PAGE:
Page last updated at 20:45 GMT, Friday, 4 July 2008 21:45 UK

Iran optimism steadies oil price

Worker checks over oil pumps in Iran
Oil at $150 a barrel is not far away say analysts

The price of oil fell back on Friday, on hopes Iran would react positively to proposals to resolve a dispute over its nuclear development programme.

However, prices stayed near the highs of more than $146 seen on Thursday.

US light, sweet crude was down $1.19 to $144.10 a barrel, while London's Brent slipped $1.15 to $144.93.

The US, China, Russia, Germany, the UK and France have offered Iran trade and other incentives if it suspends its uranium enrichment programme.

Iran said it had responded to the proposals, and had delivered its answer to the European Union's foreign policy chief Javier Solana, without giving any further details.

Mixed bag

A number of factors have combined to push oil prices higher, though some of the factors, such as the problems with Iran, have eased slightly.

Some observers have blamed speculators for pushing oil prices higher.

Others argue that oil reached its record price on Thursday because of investors buying into the commodity ahead of the US independence day holiday.

Two trains are rushing towards each other. One is rallying oil prices and the other is economic recession. At some point they're going to collide
Christopher Bellew, Bache Financial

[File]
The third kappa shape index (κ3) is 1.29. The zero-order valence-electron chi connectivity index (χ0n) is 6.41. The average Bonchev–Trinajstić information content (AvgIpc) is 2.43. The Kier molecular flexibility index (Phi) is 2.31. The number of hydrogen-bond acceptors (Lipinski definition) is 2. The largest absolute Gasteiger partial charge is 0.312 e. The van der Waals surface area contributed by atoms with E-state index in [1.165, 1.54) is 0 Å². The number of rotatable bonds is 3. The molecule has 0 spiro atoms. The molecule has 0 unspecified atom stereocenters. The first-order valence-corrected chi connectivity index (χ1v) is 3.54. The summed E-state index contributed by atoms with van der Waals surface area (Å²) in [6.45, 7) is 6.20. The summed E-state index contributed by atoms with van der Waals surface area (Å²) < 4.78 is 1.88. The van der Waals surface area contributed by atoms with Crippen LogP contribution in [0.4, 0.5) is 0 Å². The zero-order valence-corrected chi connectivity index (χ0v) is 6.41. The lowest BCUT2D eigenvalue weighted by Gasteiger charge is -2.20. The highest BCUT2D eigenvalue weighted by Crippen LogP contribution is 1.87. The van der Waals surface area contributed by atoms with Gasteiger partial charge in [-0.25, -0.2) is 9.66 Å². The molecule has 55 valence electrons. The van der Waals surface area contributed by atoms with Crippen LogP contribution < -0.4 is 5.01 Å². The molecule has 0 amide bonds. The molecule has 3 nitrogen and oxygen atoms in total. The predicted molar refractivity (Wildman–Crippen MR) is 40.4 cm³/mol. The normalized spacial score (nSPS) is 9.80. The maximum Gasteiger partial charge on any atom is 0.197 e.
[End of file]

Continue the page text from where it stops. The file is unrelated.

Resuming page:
At the same time, there are expectations that global oil supplies cannot cope with strong demand from industrialising nations China and India.

The President of oil group Opec has blamed the weakening of the dollar, which makes oil a more attractive investment.

Investors often buy commodities such as oil as a hedge against inflation when the dollar weakens. And a weak dollar also makes oil less expensive to investors overseas.

However, on Friday, the dollar gained against the euro amid optimism European interest rates would not rise further in the near future.

Climbing prices

Light sweet crude has risen by 50% this year and hit an all-time high of $145.85 on Thursday - with many analysts saying that $150 barrel was not far away.

On Thursday, Brent climbed as high as $146.69.

"It's going to go higher before it goes lower," said Christopher Bellew, of Bache Financial.

"Two trains are rushing towards each other. One is ...rallying oil prices and the other is economic recession. At some point they're going to collide."

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